Morgan, a seventeen year old star swimmer, suffers from agoraphobia after her experience of a school shooting. Tired of being a hermit, Morgan wishes she could live a normal life. Luckily, a new neighbour, Evan, gives her a chance to do so, and with Evan’s reassurance and the support of her family, Morgan finds her way back underwater.
I really enjoyed the dual complexity and simplicity of this story. In essence, it’s about a girl overcoming her anxiety and becoming who she was and wants to be. It’s a really strong undercurrent throughout the entire book, but embellishing the story is a romance, family struggles and internal anxieties which only come to light later on. What you think is going to be a lovely contemporary read turns into something much more hard hitting than your everyday romance.
I think ‘Underwater’ is going to do incredibly well because of the comparisons I could draw to ‘Everything, Everything’ by Nicola Yoon, one of my favourite books of the year. Morgan is just as sweet and likeable as Maddy. As much as I wanted her to get better quickly, I loved that she worked through her issues at her own pace, and didn’t let exterior forces like her therapist or Evan push her.
Morgan can be a little stereotypical in thinking she’s not normal, and therefore pushes people away because she’s trying to make decisions for them. Although this can build a good romantic scene, where the lovers run at each other in slow motion across a parking lot, akin to Aria and Ezra in ‘Pretty Little Liars’, I just wanted to shake her shoulders. Evan wanted to know her, and she underestimated that.
I very much enjoyed Evan. He was really friendly and trusting – overall a great love interest. I love how the book started with Morgan and Evan meeting for the first time because I felt like I got to dive right in to the good stuff. Watching their relationship evolve into something open and equal was special.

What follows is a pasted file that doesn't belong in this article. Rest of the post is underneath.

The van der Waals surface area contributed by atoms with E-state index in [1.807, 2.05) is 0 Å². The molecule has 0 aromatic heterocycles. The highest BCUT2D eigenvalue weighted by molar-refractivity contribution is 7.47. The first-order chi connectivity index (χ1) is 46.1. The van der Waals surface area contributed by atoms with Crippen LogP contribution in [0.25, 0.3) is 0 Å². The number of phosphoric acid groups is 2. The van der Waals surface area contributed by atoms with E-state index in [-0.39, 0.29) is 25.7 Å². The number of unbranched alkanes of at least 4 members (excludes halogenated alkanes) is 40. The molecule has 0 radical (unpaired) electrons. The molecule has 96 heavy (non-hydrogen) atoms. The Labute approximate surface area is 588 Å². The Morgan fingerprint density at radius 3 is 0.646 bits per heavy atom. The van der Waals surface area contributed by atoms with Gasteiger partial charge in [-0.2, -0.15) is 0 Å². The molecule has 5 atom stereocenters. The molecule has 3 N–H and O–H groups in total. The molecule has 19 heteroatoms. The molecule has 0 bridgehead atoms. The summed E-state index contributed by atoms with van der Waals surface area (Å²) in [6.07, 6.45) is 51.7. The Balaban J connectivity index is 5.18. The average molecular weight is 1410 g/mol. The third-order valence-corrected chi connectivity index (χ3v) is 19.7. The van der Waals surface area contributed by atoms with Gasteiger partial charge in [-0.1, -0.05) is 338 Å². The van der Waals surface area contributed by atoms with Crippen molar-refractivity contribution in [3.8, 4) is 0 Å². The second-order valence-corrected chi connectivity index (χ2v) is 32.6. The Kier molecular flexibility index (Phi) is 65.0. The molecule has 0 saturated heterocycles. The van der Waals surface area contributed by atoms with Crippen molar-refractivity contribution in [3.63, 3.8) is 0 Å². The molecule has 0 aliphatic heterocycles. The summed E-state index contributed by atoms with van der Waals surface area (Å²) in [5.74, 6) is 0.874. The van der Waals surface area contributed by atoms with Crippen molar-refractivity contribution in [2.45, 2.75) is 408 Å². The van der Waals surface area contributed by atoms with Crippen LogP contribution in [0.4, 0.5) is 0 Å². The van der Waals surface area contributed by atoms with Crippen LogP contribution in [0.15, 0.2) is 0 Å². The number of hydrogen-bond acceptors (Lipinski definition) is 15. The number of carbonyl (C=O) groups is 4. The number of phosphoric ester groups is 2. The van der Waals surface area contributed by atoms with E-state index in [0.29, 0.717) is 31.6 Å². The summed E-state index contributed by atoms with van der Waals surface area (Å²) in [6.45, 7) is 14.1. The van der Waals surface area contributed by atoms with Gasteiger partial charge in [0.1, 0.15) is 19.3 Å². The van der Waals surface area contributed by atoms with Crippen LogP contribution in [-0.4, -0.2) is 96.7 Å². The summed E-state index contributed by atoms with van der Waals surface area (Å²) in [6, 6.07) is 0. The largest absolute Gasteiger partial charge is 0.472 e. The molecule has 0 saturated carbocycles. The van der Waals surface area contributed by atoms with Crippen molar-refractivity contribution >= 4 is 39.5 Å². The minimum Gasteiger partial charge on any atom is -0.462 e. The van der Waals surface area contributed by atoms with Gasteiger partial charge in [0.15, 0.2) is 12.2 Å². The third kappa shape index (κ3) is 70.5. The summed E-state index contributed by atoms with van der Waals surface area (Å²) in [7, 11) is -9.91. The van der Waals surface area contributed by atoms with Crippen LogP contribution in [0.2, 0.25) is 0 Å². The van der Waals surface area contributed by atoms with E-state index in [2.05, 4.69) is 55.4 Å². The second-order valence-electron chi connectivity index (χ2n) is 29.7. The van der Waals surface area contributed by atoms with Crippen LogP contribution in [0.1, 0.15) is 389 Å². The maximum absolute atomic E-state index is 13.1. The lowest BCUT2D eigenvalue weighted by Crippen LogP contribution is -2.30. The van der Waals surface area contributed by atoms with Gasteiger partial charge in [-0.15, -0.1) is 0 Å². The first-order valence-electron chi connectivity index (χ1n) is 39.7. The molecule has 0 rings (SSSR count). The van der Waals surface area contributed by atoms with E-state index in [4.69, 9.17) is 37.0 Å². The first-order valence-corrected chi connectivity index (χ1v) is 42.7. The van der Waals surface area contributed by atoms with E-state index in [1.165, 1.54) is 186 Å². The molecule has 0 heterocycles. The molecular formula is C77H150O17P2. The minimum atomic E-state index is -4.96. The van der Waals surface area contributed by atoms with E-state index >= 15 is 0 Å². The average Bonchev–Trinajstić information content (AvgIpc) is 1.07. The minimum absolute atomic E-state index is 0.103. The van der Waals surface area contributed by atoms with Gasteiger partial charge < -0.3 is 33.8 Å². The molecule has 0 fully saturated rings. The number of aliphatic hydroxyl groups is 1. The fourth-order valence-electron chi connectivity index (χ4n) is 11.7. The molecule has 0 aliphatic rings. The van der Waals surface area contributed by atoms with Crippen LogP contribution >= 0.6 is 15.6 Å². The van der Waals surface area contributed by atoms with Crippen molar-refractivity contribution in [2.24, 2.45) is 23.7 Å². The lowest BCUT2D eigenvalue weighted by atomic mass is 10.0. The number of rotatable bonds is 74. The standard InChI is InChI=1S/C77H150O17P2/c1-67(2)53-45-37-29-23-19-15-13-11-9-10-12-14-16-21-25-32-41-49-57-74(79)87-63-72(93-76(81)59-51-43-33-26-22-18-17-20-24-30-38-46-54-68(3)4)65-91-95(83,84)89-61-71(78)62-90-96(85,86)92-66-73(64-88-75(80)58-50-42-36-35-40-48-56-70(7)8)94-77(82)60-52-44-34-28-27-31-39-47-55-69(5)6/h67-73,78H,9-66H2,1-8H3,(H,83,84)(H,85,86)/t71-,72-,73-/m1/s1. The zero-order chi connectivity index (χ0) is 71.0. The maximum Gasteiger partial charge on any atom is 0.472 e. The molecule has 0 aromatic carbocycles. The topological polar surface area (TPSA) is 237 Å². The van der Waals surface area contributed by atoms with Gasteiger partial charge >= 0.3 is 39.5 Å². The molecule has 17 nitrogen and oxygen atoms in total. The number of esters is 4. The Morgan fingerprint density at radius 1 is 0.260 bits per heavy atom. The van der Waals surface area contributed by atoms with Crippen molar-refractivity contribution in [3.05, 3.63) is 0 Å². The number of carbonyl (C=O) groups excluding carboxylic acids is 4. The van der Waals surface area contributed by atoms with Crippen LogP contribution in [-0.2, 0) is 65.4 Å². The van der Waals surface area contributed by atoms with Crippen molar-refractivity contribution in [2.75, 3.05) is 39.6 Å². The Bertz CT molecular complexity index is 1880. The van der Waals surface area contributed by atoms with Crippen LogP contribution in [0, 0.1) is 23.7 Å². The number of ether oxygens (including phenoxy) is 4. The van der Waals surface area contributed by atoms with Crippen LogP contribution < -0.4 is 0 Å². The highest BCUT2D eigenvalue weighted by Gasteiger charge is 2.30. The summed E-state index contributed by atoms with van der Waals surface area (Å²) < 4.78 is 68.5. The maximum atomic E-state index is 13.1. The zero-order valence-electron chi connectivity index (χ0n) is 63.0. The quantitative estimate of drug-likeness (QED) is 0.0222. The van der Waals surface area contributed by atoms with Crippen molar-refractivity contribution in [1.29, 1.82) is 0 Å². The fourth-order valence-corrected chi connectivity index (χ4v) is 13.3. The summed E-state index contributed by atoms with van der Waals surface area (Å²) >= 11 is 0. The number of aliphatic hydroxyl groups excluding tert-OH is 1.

As I said, behind the scenes, there’s a lot going on. Morgan witnessed, and believes herself to be partly responsible for, a school shooting. This kind of mental torment and guilt led her to become agoraphobic. Some of my favourite parts of the novel were when Morgan was interacting with her therapist and slowly coming to terms with what had happened in the past. It felt real and I felt just as proud of Morgan as her family as she made steps towards the mentally healthy lifestyle.
I think I would have liked more scenes involving water. Not like I don’t love a good swimming pool kiss, but I needed more of them, especially because there was so much emphasis on Morgan as a swimmer and lover of the water.
I just love it. I gave the book 3.5 stars, because I did have a slight issue with the introduction of a love interest to spark the betterment of mental health, and I want to discuss that more in a video, because there are plenty of other books I can think of that employ this tactic. Overall, ‘Underwater’ is a masterpiece of a debut, light and heavy at the same time, if you’re looking for a book that goes below the surface, this is it!
(How many water puns could I include here?)